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Regulatory Sanctions

Branch Manager, Who Let Unregistered Son Help with Business, is Fined, Suspended

June 2, 2017

by Howard Haykin


It’s fascinating, yet baffling, to read about persons in positions of authority who engage in seemingly senseless things that threaten their careers. [Notwithstanding the daily accounts of Donald Trump’s escapades.] That’s one of the overriding themes of this posting.


Jose Enrique Jimenez, a registered principal and a branch manager, agreed to a $10K fine and a 3-month suspension to settle FINRA charges that he allowed his son, an unregistered person, to participate in various securities activities that supported Jimenez’s securities business. Son Diego Jimenez, agreed to a $5K fine and a 2-month suspension to settle related FINRA charges. Throughout their respective careers on ‘Wall Street’, their only employer was PFS Investments.


BACKGROUND.    Jose Enrique Jimenez, who resides in Inglewood, CA, entered the securities industry in 1992. From May 1993 to 3/17/15, Jimenez was registered as an Investment Company and Variable Contracts Products Representative and an Investment Company Principal. Jimenez was also the registered principal and branch manager for branch office of PFS Investments, which had been his only employer through his securities career.


Diego Jimenez, entered the securities industry in 2002. Throughout his time in the business, Diego Jimenez also was associated with PFS Investment – though he was registered as an Investment Company and Variable Products Representative from June 2004 until he voluntarily terminated his registration on 12/31/10. Nearly 3 years later, he re-registered to reinstate that registration, though registration did not become effective until January 2015.


On 3/17/15, both Jose Jimenez and son Diego Jimenez were U5’d by PFSI. Neither is currently associated with any FINRA member firm. And, neither had had any disciplinary history


FINRA FINDINGS.    From January 2011 through December 2014, Jose Jimenez allowed his non-registered son, Diego Jimenez, to engage in various securities activities supporting his business.


Jimenez was the registered principal and branch manager for a PFSI branch office and was responsible for ensuring associated persons were registered before engaging in any securities activities. Over that 4-year period, son Diego Jimenez was allowed to participate in various securities activities that supported Jimenez's securities business. In particular, son Diego Jimenez:


  • solicited prospective customers;
  • made more than 100 mutual fund presentations;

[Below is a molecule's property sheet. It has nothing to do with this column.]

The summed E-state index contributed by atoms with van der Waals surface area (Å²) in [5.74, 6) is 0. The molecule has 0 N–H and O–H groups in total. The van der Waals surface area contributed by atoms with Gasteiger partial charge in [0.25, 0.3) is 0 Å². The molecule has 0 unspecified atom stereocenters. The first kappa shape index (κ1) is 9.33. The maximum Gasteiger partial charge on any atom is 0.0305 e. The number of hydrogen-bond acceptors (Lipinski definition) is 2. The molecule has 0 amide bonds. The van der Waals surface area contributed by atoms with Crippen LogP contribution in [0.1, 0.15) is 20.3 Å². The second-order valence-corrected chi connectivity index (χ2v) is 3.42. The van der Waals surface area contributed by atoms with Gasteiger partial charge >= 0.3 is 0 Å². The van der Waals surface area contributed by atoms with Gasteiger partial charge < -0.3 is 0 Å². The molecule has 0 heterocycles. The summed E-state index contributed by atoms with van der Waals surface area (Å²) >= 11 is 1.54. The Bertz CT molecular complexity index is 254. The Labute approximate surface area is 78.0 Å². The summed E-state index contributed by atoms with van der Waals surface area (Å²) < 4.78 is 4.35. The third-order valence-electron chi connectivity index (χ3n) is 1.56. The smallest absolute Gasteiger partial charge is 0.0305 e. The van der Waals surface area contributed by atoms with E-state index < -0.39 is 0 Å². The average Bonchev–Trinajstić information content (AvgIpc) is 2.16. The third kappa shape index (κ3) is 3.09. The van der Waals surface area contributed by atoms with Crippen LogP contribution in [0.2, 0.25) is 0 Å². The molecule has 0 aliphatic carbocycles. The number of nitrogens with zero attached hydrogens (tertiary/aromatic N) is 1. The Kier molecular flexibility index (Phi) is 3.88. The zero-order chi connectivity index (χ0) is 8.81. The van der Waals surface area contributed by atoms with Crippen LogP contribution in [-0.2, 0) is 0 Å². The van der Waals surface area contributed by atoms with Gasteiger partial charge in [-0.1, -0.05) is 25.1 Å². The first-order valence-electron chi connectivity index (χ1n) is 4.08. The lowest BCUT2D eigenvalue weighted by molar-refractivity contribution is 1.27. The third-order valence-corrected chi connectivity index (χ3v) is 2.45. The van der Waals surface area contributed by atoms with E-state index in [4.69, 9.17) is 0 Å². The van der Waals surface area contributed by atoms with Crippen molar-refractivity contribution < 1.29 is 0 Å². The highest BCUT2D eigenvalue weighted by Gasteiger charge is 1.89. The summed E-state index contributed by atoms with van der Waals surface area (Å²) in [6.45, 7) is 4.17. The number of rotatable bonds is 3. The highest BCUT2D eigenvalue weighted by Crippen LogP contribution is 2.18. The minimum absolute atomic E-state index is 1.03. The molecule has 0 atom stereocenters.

• discussed mutual fund investments with prospective customers; and,
  • recommended the purchase of mutual funds resulting in total sales of more than $800,000 in approximately 35 mutual fund accounts.
  • assisted customers with the completion of documents necessary to purchase mutual funds;
  • entered client and trade information electronically into the firm's computer system using his credentials.


As a result, both father and son – Jose and Diego Jimenez – were in violation NASD Rule 1031:


“Permitting Unregistered Person to Engage in Securities Activities” (NASD Rule 1031) ... requires all persons engaged or to be engaged in the securities business of a member to be registered in the "category of registration to the function to be performed." Activities that require registration include soliciting prospective customers, providing investment advice, recommending the purchase or sale of securities and accepting or executing trades for the purchase of securities. Permitting an unregistered person to engage in securities activities requiring registration is a violation of NASD Rule 1031. A violation of NASD Rule 1031 also constitutes a violation of FINRA Rule 2010.


Jose Jimenez further violated FINRA Rule 2010 by falsely stating on 3 firm compliance questionnaires that he did not allow "persons who are not securities licensed to participate in any of[his] securities sales and presentations."


FINANCIALISH TAKE-AWAYS.    There are a couple of unanswered questions in these cases: (i) why were Diego’s registrations terminated? (ii) why did Jose, a registered principal and branch manager, permit his son to engage in activities that required registration?


Once again, FINRA comes up short in providing explanations that might answer these questions and provide some guidance on firms and associated persons on how they might can avoid similar violations in the future. One supposition goes something like this:


Diego was unsuccessful as a broker for PFS Investments. Upon voluntarily terminating his registration, his father brought Diego on to assist with his book of business. It “only took about 3 years” for father Jose to realize that his son should be registered. How PFSI and FINRA discovered the apparent violations is anyone’s guess.


But the bottom line is that both individuals got what they deserved. It’s a matter of time before we now if either can hook up with another broker-dealer.


Both cases were reported in FINRA Disciplinary Actions for May 2017.

For details on the Jose Jimenez case, go to ...  FINRA Disciplinary Actions Online, and refer to Case #2015044792801.

For details on the Diego Jimenez case, go to ...  FINRA Disciplinary Actions Online, and refer to Case #2015044792802.